The U.S. Department of Justice has made public four classified memos, issued to the CIA between 2002 and 2005, that provided the legal basis for the CIA’s “enhanced interrogation techniques” — torture — applied to terrorism suspects in their custody. The memos are available, in PDF format, on several Web sites (see, for example, the ACLU and the New York Times). Coverage: CBC, CNN, Marc Ambinder, New York Times.
One technique, from the memorandum of August 1, 2002, relating to the interrogations of Abu Zubaydah, an Al Qaeda operative who had been captured in Pakistan earlier that year, immediately grabbed my attention. Abu Zubaydah had a fear of insects that interrogators wanted to exploit:
In addition to using the confinement boxes alone, you would like to introduce an insect into one of the boxes with Zubaydah. As we understand it, you plan to inform Zubaydah that you are going to place a stinging insect into the box, but you will actually place a harmless insect in the box, such as a caterpillar. If you do so, to ensure that you are outside the predicate act requirement, you must inform him that the insects will not have a sting that would produce death or severe pain. If, however, you were to place the insect in the box without informing him that you are doing so, then, in order to not commit a predicate act, you should not affirmatively lead him to believe that any insect is present which has a sting that could produce severe pain or suffering or even cause his death.
[redacted] so long as you take either of the approaches we have described, the insect’s placement in the box would not constitute a threat of severe physical pain or suffering to a reasonable person in his position. An individual placed in a box, even an individual with a fear of insects, would not reasonably feel threatened with severe physical pain or suffering if a caterpillar was placed in the box. Further, you have informed us that you are not aware that Zubaydah has any allergies to insects, and you have not informed us of any other factors that would cause a reasonable person in that same situation to believe that an unknown insect would cause him severe physical pain or death. Thus, we conclude that the placement of the insect in the confinement box with Zubaydah would not constitute a predicate act.
The New York Times reports that this particular tactic was not, in the end, used. But as someone who has an irrational fear of insects myself, I still have a thing or two to say about this.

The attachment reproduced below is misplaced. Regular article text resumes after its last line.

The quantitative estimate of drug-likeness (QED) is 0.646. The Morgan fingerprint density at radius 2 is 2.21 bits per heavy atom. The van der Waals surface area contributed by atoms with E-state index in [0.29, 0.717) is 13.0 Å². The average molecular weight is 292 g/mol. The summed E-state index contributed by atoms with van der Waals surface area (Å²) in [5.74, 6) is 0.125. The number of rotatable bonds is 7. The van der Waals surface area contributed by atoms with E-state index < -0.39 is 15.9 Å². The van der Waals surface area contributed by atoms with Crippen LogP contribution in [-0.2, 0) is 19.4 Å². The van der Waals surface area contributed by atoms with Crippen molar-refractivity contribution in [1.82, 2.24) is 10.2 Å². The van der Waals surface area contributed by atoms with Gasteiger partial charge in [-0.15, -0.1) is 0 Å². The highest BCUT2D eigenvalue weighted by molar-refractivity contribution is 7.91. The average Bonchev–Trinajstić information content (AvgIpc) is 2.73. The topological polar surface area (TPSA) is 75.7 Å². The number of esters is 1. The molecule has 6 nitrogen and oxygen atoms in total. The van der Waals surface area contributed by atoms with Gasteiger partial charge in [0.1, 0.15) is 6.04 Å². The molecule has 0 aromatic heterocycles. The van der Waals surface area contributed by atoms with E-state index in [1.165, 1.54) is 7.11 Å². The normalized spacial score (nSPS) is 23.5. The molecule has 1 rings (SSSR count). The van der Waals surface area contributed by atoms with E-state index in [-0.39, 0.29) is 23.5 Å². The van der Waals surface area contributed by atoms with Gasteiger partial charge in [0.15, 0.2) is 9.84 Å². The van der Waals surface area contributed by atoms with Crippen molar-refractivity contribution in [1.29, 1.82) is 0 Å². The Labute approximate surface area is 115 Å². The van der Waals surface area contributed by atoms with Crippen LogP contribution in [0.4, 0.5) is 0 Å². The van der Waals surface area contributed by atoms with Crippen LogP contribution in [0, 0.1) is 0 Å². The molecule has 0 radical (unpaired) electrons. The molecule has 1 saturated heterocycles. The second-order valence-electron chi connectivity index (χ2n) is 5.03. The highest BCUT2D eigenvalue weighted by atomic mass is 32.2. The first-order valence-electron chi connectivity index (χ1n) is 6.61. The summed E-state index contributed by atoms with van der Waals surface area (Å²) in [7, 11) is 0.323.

A phobia of insects is an irrational fear. There is nothing irrational about being afraid of insects that can sting you to death, much as there is nothing irrational about being afraid of grizzly bears, great white sharks or crocodiles. Being afraid of deadly insects is reasonable. But if you have an irrational fear of insects, even harmless ones, then whether or not it stings, or whether or not its sting is deadly, does not matter one damn bit.
Being in physical contact with a large insect, no matter how harmless or benevolent, is just about the worst kind of personal hell I can imagine — even if I’m fully aware that the bug can’t hurt me. I’ve often said that if I had to choose between being locked in a room with a rattlesnake, or a room full of dragonflies buzzing about, I’d pick the rattlesnake every time. (But then again, I would, wouldn’t I.)
People don’t understand entomophobia as much as they understand, say, ophidiophobia. I would think that quite a few people would be horrified at the notion of being trapped in an enclosed space with several live snakes, no matter how harmless or tame those snakes were.
This memo argued that this tactic didn’t rise to the level of torture; then again, this same memo tried to argue the same thing about waterboarding. One gets the impression that they’re testing the letter of the law while violating its spirit.
Let’s not get hung up on the question of whether or not it was torture. Without cover of authority, I’d be sent to prison for doing stuff like this. So would any police officers, if they interrogated suspects in this manner. This, and the other nine tactics mentioned in the memo, ranging from face slapping to waterboarding, is beyond the pale of acceptable behaviour — outside the interrogation rooms of Bush-era CIA secret prisons, that is.
Previously: Verschärfte Vernehmung.